I'm going to take a wild stab at this with my limited knowledge and hope that I make sense.
Have you ever seen light distorted around the edges of a black hole when it is viewed from a certain vantage point? When an incredibly dense object bends the fabric of space, it creates an immense gravitational pull around it that essentially sucks in every particle of anything ever, and all those particles become a part of the incredibly dense object at the "bottom" of this black hole. It destroys everything nearby because it creates this pull.
When we warp travel, however, we don't alter any gravitational fields. We have theoretically harnessed the power to bend space (possibly aided by antimatter as in Star Trek) like a black hole might. We can jump across large distances by wrinkling up space and moving across these divots. Before warping, space captains often plan their trajectory to avoid hitting anything that might be in the "cracks" of the divots they hop across. We have to assume that the objects that are moving within the fabric of space are at least somewhat fixed in their positions when we bend space. They are not affected by the warp, but they do not necessarily "ignore" it, or else we would just smack into unmoved objects.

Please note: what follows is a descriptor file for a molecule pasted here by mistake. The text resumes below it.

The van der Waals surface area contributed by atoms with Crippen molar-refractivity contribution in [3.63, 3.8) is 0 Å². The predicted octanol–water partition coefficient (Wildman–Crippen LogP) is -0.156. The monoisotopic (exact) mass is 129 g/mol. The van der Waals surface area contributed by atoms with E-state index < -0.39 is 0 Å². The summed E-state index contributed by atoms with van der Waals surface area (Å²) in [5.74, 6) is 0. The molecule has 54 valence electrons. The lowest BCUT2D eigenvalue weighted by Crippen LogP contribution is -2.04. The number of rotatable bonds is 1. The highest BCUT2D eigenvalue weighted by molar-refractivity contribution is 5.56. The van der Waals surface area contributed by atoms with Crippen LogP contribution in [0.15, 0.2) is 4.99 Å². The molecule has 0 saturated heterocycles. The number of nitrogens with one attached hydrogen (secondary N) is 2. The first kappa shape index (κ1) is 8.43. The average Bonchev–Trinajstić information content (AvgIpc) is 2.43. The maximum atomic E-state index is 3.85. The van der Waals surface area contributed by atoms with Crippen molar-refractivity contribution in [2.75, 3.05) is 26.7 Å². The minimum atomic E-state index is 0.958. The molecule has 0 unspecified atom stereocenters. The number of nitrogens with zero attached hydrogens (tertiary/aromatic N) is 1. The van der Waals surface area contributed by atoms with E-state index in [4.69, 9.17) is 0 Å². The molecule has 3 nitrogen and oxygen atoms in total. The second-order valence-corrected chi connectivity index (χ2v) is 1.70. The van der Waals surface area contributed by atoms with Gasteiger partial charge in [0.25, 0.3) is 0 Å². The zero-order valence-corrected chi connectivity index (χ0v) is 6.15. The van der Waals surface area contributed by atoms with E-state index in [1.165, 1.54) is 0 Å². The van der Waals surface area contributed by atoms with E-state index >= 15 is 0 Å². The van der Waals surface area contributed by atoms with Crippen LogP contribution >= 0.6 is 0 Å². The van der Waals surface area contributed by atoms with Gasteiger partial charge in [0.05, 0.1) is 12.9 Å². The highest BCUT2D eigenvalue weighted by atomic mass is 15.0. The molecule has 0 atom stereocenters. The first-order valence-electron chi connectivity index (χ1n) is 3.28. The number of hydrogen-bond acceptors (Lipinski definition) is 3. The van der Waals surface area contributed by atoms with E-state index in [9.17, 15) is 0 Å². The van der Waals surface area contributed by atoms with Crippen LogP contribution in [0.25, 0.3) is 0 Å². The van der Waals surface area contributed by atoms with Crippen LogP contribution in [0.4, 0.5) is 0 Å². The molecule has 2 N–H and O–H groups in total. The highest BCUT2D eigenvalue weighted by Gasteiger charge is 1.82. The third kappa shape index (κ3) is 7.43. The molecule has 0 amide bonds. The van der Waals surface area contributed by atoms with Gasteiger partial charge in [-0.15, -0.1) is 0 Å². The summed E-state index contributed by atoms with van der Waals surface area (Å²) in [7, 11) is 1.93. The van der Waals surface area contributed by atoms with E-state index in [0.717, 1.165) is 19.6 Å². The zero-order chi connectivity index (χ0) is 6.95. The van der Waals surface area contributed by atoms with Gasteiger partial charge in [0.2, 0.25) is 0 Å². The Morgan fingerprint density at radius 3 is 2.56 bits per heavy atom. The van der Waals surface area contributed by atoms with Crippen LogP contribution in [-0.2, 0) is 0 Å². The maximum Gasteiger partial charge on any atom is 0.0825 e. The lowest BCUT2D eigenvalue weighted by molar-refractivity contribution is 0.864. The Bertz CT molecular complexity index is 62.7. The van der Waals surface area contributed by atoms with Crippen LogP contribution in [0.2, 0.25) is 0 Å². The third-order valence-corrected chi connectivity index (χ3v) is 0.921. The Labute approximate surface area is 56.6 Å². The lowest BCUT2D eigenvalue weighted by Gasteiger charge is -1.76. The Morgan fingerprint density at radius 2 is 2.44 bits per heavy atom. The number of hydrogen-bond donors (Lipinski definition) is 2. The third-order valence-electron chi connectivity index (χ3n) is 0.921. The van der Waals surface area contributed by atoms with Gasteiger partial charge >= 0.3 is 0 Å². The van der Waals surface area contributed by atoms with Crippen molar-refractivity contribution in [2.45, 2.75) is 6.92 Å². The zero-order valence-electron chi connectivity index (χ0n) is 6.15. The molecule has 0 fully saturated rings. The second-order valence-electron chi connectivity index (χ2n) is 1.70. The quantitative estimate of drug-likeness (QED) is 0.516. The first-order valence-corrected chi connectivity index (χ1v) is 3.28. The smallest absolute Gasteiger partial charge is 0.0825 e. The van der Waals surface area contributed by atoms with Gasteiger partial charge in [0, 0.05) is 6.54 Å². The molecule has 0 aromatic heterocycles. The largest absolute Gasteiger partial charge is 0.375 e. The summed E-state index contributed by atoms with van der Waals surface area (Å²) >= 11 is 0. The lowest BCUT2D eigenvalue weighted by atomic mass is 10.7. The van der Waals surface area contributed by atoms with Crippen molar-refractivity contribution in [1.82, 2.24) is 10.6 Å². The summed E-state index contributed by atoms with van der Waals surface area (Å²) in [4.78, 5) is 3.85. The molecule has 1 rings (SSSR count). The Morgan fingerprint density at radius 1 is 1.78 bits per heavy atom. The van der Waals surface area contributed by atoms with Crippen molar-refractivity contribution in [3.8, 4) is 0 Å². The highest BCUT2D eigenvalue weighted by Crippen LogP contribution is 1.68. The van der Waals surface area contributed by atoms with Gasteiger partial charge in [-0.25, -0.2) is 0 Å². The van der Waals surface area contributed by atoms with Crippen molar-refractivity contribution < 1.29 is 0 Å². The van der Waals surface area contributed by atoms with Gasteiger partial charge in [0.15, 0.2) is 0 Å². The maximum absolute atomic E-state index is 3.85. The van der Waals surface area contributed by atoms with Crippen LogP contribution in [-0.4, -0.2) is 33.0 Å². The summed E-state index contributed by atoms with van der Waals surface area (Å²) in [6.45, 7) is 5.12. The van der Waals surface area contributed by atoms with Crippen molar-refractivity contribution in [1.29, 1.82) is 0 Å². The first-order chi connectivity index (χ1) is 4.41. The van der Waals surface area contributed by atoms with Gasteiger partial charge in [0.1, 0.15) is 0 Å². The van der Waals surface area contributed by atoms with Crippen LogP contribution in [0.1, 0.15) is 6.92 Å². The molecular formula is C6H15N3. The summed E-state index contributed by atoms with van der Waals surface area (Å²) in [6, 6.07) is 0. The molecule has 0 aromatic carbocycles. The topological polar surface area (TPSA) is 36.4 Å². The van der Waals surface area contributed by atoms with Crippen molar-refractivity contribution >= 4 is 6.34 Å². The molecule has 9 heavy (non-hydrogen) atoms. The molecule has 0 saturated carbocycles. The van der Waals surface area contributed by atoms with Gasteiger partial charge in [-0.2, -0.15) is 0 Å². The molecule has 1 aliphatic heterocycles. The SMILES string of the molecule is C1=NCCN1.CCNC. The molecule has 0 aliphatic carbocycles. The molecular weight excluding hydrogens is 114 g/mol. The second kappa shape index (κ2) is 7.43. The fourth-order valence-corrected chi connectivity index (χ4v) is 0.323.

Imagine a drawing on a piece of paper. We crumple the paper, but the drawing remains relatively intact on the paper. This is theoretically how objects in space would behave if we warped space without changing gravitational fields.
I really hope this doesn't sound ridiculous.